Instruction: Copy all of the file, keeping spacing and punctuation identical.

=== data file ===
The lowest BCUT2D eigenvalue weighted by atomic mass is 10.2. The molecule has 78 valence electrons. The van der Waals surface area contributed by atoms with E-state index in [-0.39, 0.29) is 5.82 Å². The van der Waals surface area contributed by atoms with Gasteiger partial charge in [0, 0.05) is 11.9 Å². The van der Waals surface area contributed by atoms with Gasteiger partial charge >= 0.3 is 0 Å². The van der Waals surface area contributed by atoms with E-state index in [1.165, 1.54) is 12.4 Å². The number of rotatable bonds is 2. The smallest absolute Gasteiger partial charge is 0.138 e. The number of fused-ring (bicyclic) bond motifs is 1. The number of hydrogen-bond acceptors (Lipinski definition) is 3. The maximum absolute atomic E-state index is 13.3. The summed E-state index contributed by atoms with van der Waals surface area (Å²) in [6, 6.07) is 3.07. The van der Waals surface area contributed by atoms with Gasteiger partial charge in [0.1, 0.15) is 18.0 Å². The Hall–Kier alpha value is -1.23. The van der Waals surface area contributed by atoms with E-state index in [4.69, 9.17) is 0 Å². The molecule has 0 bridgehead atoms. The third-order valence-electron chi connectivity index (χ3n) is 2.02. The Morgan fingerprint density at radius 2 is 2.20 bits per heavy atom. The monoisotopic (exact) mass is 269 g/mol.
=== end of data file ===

The lowest BCUT2D eigenvalue weighted by atomic mass is 10.2. The molecule has 78 valence electrons. The van der Waals surface area contributed by atoms with E-state index in [-0.39, 0.29) is 5.82 Å². The van der Waals surface area contributed by atoms with Gasteiger partial charge in [0, 0.05) is 11.9 Å². The van der Waals surface area contributed by atoms with Gasteiger partial charge >= 0.3 is 0 Å². The van der Waals surface area contributed by atoms with E-state index in [1.165, 1.54) is 12.4 Å². The number of rotatable bonds is 2. The smallest absolute Gasteiger partial charge is 0.138 e. The number of fused-ring (bicyclic) bond motifs is 1. The number of hydrogen-bond acceptors (Lipinski definition) is 3. The maximum absolute atomic E-state index is 13.3. The summed E-state index contributed by atoms with van der Waals surface area (Å²) in [6, 6.07) is 3.07. The van der Waals surface area contributed by atoms with Gasteiger partial charge in [0.1, 0.15) is 18.0 Å². The Hall–Kier alpha value is -1.23. The van der Waals surface area contributed by atoms with E-state index in [4.69, 9.17) is 0 Å². The molecule has 0 bridgehead atoms. The third-order valence-electron chi connectivity index (χ3n) is 2.02. The Morgan fingerprint density at radius 2 is 2.20 bits per heavy atom. The monoisotopic (exact) mass is 269 g/mol.